The Hartford Foundation supports House Bill 6633, An Act Concerning a Needs Assessment and Fair Share Plans for Municipalities to Increase Affordable Housing, which would require an assessment of the statewide need for affordable housing and an allocation of such need to planning regions and municipalities; the creation of affordable housing plans for each municipality; and evaluate municipalities' performance in meeting the requirements of these plans.

Modeled after a successful New Jersey law, this proposal seeks to analyze the state’s actual affordable housing needs and then develop a shared plan with shared responsibilities to meet that need. The bill would require the state, in consultation with a diverse group of stakeholders, to develop technical assistance for municipalities as well as incentives and enforcement measures.

It is projected that the passage and successful implementation of Fair Share Planning and Zoning could create approximately 300,000 units of market rate and affordable housing over ten years to address Connecticut’s crucial housing needs. This proposal would allow towns to develop their own plans and zone for growth by removing political barriers and help to ensure that all our residents have the ability to live in quality, affordable housing in high opportunity neighborhoods. Fair Share Planning and Zoning will create more integrated, vibrant communities and make our state an even better place to live, work and raise a family.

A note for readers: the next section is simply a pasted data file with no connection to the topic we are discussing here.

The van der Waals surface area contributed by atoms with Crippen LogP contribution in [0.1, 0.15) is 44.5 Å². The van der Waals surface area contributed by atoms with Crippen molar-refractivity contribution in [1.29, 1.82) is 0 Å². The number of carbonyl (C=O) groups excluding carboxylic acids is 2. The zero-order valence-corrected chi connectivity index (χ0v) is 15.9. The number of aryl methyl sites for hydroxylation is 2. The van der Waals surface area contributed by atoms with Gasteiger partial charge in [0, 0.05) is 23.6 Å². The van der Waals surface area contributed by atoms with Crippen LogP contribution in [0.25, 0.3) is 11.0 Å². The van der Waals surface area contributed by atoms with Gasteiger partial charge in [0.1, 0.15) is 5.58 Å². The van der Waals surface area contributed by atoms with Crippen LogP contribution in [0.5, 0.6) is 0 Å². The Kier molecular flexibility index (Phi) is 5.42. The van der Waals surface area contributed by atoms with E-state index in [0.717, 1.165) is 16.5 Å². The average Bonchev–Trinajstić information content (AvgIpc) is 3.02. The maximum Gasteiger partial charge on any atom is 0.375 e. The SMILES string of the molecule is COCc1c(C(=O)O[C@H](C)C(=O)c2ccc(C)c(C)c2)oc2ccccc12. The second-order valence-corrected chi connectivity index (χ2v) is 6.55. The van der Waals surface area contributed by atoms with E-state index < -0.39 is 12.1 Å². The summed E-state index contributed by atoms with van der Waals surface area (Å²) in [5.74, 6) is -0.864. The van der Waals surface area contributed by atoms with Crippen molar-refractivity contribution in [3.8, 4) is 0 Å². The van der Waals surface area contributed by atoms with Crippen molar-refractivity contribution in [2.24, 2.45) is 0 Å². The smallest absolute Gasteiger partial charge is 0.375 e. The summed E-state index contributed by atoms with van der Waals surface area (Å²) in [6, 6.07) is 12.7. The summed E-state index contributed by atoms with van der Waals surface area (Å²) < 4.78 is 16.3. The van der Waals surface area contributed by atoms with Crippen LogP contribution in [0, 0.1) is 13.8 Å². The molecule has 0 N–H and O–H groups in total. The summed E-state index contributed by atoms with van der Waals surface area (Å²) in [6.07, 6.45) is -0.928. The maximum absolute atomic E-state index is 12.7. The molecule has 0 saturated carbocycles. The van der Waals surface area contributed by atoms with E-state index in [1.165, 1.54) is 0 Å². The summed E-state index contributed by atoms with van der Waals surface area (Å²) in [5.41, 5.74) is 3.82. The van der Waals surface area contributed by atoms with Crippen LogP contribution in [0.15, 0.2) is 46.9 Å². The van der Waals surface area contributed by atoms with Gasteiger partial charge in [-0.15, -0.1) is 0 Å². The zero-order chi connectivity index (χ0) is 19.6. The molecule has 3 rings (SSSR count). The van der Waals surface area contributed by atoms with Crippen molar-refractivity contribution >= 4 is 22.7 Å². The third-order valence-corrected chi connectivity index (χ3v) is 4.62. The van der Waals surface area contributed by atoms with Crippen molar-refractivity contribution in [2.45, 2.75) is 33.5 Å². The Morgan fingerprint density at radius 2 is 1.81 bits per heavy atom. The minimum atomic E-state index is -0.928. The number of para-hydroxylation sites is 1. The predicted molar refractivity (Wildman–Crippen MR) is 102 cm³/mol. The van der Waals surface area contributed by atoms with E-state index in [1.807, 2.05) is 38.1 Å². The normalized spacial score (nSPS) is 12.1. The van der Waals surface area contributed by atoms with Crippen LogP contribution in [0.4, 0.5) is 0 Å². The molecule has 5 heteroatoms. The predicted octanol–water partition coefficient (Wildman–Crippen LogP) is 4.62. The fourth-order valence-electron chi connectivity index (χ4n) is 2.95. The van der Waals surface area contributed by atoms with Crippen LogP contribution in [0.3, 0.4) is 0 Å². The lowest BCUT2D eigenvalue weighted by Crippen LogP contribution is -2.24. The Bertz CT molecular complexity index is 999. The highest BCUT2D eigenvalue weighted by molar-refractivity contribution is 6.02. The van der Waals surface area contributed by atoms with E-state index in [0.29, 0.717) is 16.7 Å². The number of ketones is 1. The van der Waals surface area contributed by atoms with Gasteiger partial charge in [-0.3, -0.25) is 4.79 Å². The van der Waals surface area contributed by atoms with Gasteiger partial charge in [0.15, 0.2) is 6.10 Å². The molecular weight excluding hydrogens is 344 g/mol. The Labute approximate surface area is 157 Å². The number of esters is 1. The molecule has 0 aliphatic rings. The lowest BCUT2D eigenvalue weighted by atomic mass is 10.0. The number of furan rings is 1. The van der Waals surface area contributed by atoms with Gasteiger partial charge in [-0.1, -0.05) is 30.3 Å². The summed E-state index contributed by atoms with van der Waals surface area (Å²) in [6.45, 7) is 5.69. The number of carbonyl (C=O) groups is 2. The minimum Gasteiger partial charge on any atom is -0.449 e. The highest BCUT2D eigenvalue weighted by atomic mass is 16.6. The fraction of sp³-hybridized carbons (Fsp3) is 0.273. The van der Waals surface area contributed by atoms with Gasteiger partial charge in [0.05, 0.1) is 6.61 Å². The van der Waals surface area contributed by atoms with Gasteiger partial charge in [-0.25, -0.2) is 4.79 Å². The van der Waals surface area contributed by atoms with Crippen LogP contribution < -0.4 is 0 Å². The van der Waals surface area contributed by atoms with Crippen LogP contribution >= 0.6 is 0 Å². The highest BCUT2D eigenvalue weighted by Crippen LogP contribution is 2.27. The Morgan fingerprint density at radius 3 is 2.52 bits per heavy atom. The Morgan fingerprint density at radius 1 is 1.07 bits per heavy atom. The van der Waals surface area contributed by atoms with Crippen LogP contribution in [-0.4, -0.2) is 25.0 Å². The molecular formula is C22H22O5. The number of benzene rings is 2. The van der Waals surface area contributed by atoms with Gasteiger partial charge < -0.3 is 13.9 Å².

The Hartford Foundation supports basic human needs in our region, applying an equity lens to the systems and programs that address access to housing, food, physical and mental health, and the digital divide.

While the Foundation and other philanthropic organizations have and will continue to support this work, the state must lead the effort to prevent and eliminate homelessness in Connecticut. Public commitment must also address the interplay of basic human needs, including housing, and provide adequate support to the nonprofit organizations delivering these services.

The Foundation offers its support of House Bill 6778, An Act Establishing a Proxy Address Program for Individuals Experiencing Homelessness or Housing Insecurity. The lack of a home address can be a significant obstacle for people experiencing homelessness or housing instability attempting to apply for jobs, enroll their children in school and apply for services and benefits. By removing this obstacle, individuals will be in a better position to find jobs and other supports that can help lead to finding permanent housing.